Here’s an interesting little GIF that Lazaro Gamio (@LazaroGamio) posted to twitter recently. The visualization shows the historical Congressional district boundaries of Maryland’s 3rd district, from 1789-2017. this district is one of the most gerrymandered in the country. The last few years are particularly startling. As one commenter put it, the later district shape “looks like a Rorschach test!”
Playing around with historical congressional district boundaries: Maryland's 3rd district, from 1789-2017 -> pic.twitter.com/nGOU3vcn1W
— Lazaro Gamio (@LazaroGamio) February 23, 2017
Librarians in the 21st Century: Why Law Libraries Are More Important Than Ever by D.M. Moehrle, Literary Hub (February 22, 2017).
In a Nation of Laws, the Right of Access is Fundamental.
It is hard to keep up with everything even just in the world of government information. FGI provides a list of recommendations in its “blogroll” (look in the right column just below the list of recent comments). These are people, and blogs, and organizations that we find useful if you want to keep up with government information issues.
Today we add a link to the RSS feed for the University of Washington Gov Pubs Finds tumblr. I have been following it every day for some time and find it just wonderful. It provides a wonderful mix of interesting finds, historic documents, and just plain inspiration. It started with an examination of discarded federal documents. I cannot recommend it highly enough. Enjoy!
The description of the U.WA. tumblr:
This site originates from a final project for a Government Publications course taught at the University of Washington in the Fall of 2013. The students, both in the MLIS program, were given access to over 2,000 boxes containing discarded federal documents donated to the UW by the Seattle Public Library. In browsing through the boxes during the quarter, items were found that fit a theme of government research, policies, and programs investigating youth and family advocacy, health, and safety.
After the conclusion of the course this site will continue to be updated with items from the above-mentioned SPL gift collection, as well as other areas within the government publications holdings of the UW Libraries, that speak to the history of Seattle, the Pacific Northwest, and of the unique and oftentimes overlooked qualities of government information.
Gizmodo and TechCrunch are reporting that the Environmental Protection Agency (EPA) has put a mirror of its own website online — a “snapshot” from January 19, the day before Trump was sworn in as president.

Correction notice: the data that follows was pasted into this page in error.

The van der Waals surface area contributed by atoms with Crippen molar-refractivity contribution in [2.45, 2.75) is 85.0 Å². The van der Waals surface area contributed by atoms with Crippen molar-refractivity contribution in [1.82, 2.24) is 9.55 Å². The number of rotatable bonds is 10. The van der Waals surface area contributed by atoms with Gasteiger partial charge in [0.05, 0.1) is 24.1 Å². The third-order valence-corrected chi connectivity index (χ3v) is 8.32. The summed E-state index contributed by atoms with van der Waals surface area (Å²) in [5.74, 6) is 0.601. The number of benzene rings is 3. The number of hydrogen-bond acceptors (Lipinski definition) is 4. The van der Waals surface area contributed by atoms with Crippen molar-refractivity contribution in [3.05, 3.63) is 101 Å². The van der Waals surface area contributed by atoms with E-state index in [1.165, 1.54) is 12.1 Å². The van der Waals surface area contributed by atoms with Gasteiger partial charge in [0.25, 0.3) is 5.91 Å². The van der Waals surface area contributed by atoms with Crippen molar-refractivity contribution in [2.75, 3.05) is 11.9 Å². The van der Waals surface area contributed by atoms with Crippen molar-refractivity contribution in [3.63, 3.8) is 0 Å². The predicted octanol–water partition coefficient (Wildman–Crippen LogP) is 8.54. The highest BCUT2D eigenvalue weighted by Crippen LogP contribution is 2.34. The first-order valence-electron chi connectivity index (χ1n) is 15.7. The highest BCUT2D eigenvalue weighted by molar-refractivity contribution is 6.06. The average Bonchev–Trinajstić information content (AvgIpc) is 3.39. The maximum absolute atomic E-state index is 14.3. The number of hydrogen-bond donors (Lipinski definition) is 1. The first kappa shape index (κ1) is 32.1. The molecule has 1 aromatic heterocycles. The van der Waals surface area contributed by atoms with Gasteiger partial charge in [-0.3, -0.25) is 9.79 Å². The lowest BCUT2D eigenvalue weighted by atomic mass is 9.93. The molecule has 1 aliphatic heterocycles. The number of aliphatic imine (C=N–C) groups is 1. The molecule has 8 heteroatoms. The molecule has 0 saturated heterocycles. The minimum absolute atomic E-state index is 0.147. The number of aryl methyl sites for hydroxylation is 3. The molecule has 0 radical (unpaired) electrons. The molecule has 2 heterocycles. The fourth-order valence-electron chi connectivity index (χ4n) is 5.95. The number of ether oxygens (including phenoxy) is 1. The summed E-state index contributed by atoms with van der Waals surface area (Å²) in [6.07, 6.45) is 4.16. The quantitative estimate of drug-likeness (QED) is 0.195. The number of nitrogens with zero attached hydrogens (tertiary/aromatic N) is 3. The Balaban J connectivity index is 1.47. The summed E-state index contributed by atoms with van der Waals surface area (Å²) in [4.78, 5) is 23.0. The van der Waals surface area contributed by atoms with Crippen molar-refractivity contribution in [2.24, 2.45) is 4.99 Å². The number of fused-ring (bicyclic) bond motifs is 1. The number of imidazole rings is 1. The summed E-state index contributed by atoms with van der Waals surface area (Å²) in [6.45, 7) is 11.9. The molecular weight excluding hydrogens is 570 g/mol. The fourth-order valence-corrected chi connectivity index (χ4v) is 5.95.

- The EPA posted a backup of its website dated just before inauguration day, by Devin Coldewey techcrunch (Feb 16, 2017).
“It’s still technically an EPA website, and so could be removed through executive action, but the fact that it was much-requested via FOIA should make it pretty robust against takedown.”
- The EPA Just Posted A Mirror Website Of The One Trump Plans To Censor by Matt Novak, Gizmodo (Feb 17, 2017).
“… after individual efforts to backup the website, along with plenty of Freedom of Information Act (FOIA) requests, the EPA just posted a snapshot of the site as it existed on 19 January 2017, the day before Trump was sworn in.
“‘The genius of this approach is that, because they were required by federal law to post the mirror site (because it’s a frequently requested record), it’s harder now to force it down,’ writer and anthologist Russ Kick told Gizmodo over email.”
“This is not the current EPA website. To navigate to the current EPA website, please go to www.epa.gov. This website is historical material reflecting the EPA website as it existed on January 19, 2017. This website is no longer updated and links to external websites and some internal pages may not work.”
Gizmodo reports that “there are elements of the website that aren’t backed up because of size constraints” and provides links to those sections of the current epa.gov website.
The trump administration seems to be systematically making it more difficult for the public to communicate with the government.
Last week the White House closed its telephone comment line (202-456-1111) and suggested that people make comments on the White House’s website at or on Facebook Messenger although there is currently no way to leave a message on the White House’s Facebook page: Rep. Speier demands reopening of White House phone comment line, by Bay City News Service, Palo Alto Almanac (Feb 6, 2017).
Also last week, the FBI stopped accepting FOIA requests by email.
Yesterday, Mashable reported that the Department of Energy has taken down its public-facing employee directory, making it far more difficult for journalists and members of the public to locate email addresses and phone numbers for agency personnel. It just got a whole lot harder for you to contact Energy Department employees, By Andrew Freedman (2017-02-16).